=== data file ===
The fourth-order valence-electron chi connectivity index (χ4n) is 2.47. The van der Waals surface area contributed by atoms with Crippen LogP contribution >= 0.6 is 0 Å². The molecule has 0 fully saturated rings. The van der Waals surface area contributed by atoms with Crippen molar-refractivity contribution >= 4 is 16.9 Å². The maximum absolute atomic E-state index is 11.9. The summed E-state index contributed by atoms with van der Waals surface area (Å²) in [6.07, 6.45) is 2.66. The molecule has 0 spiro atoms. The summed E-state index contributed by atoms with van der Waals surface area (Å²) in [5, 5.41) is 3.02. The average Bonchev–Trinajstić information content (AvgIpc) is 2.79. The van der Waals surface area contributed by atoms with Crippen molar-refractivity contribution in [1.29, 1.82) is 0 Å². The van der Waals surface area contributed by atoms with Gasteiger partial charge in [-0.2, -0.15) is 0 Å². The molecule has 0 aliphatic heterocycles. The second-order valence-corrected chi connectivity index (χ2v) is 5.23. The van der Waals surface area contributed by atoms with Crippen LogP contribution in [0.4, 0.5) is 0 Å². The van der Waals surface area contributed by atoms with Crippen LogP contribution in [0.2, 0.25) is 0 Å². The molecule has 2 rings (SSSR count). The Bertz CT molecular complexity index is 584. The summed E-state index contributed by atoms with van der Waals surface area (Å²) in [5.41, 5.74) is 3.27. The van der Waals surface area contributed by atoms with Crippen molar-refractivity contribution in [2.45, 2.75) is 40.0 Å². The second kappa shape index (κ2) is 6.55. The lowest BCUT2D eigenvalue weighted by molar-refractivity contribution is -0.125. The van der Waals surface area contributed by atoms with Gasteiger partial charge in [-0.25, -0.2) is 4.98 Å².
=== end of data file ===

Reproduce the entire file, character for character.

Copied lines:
The fourth-order valence-electron chi connectivity index (χ4n) is 2.47. The van der Waals surface area contributed by atoms with Crippen LogP contribution >= 0.6 is 0 Å². The molecule has 0 fully saturated rings. The van der Waals surface area contributed by atoms with Crippen molar-refractivity contribution >= 4 is 16.9 Å². The maximum absolute atomic E-state index is 11.9. The summed E-state index contributed by atoms with van der Waals surface area (Å²) in [6.07, 6.45) is 2.66. The molecule has 0 spiro atoms. The summed E-state index contributed by atoms with van der Waals surface area (Å²) in [5, 5.41) is 3.02. The average Bonchev–Trinajstić information content (AvgIpc) is 2.79. The van der Waals surface area contributed by atoms with Crippen molar-refractivity contribution in [1.29, 1.82) is 0 Å². The van der Waals surface area contributed by atoms with Gasteiger partial charge in [-0.2, -0.15) is 0 Å². The molecule has 0 aliphatic heterocycles. The second-order valence-corrected chi connectivity index (χ2v) is 5.23. The van der Waals surface area contributed by atoms with Crippen LogP contribution in [0.4, 0.5) is 0 Å². The van der Waals surface area contributed by atoms with Crippen LogP contribution in [0.2, 0.25) is 0 Å². The molecule has 2 rings (SSSR count). The Bertz CT molecular complexity index is 584. The summed E-state index contributed by atoms with van der Waals surface area (Å²) in [5.41, 5.74) is 3.27. The van der Waals surface area contributed by atoms with Crippen molar-refractivity contribution in [2.45, 2.75) is 40.0 Å². The second kappa shape index (κ2) is 6.55. The lowest BCUT2D eigenvalue weighted by molar-refractivity contribution is -0.125. The van der Waals surface area contributed by atoms with Gasteiger partial charge in [-0.25, -0.2) is 4.98 Å².